Silvia Saccardo, PhD is an Assistant Professor of Management in the Social and Decision Sciences department in the Dietrich College of Humanities & Social Sciences at Carnegie Mellon University. Our conversation with Silvia is the fourth in our series on Carnegie Mellon professors.
We sat down with Silvia in Porter Hall on a chilly day at CMU to discuss her findings on how motivated cognition and hidden biases shape our ethical (and unethical) decision-making. Her research on bribery and lying has been published in top peer-reviewed journals and we found her work with the Dictator Game particularly interesting, especially as it relates to measuring what we consider ethical behavior.
Dr. Saccardo uses the Dictator Game in her research in a unique way. In one case, she set up the game to put people in situations where they can lie to other players and the results are fascinating. We also discussed the way people are more likely to give blunt feedback to out-group rather than in-group associates. Her findings reveal very interesting aspects of the human condition and how we respond to it.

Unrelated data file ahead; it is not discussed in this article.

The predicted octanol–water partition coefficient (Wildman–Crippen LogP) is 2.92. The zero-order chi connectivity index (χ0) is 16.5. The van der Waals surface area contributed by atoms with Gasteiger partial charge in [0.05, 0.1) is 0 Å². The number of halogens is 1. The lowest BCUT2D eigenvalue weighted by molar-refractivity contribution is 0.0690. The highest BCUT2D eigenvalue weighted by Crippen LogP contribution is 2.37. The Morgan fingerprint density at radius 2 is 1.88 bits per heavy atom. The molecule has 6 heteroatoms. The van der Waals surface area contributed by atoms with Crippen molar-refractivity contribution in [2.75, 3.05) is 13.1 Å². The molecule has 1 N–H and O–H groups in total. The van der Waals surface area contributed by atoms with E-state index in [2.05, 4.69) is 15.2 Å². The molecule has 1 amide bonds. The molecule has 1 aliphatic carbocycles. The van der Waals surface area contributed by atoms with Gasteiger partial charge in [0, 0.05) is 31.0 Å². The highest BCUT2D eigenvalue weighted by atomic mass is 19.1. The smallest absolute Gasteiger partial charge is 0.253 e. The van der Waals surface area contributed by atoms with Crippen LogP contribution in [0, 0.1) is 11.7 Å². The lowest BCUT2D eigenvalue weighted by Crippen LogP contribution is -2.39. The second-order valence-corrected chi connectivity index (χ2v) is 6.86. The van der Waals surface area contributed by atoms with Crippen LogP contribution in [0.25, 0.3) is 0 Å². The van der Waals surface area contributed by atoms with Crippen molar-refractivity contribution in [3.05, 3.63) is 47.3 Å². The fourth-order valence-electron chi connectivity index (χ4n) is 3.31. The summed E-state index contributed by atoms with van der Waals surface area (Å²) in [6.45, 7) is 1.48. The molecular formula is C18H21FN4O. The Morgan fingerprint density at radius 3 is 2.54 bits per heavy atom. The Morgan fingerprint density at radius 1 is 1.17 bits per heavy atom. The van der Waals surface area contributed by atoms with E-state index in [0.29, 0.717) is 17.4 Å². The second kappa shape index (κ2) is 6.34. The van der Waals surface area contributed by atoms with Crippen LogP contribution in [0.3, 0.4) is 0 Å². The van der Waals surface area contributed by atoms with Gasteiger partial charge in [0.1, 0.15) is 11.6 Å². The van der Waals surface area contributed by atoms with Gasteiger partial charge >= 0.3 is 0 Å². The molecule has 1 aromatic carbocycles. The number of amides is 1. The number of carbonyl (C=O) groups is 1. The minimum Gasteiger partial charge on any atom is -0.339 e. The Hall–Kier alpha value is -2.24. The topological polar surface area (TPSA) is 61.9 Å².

In our grooving session, we discuss the impact of what some people might consider small acts of kindness and how those acts may be construed as small acts of bribery in certain situations (i.e., dinners and small gifts).
This conversation triangulated connections between two of our favorite Behavioral Grooves guests and Silvia and we couldn’t help but call attention to them: Francesca Gino, PhD as a fellow Italian American, and Christina Gravert, PhD as a co-author of papers with Silvia.
We also want to thank Silvia for the opportunity to guest lecture and meet a classroom full of her uber-engaged and enthusiastic students. What a treat.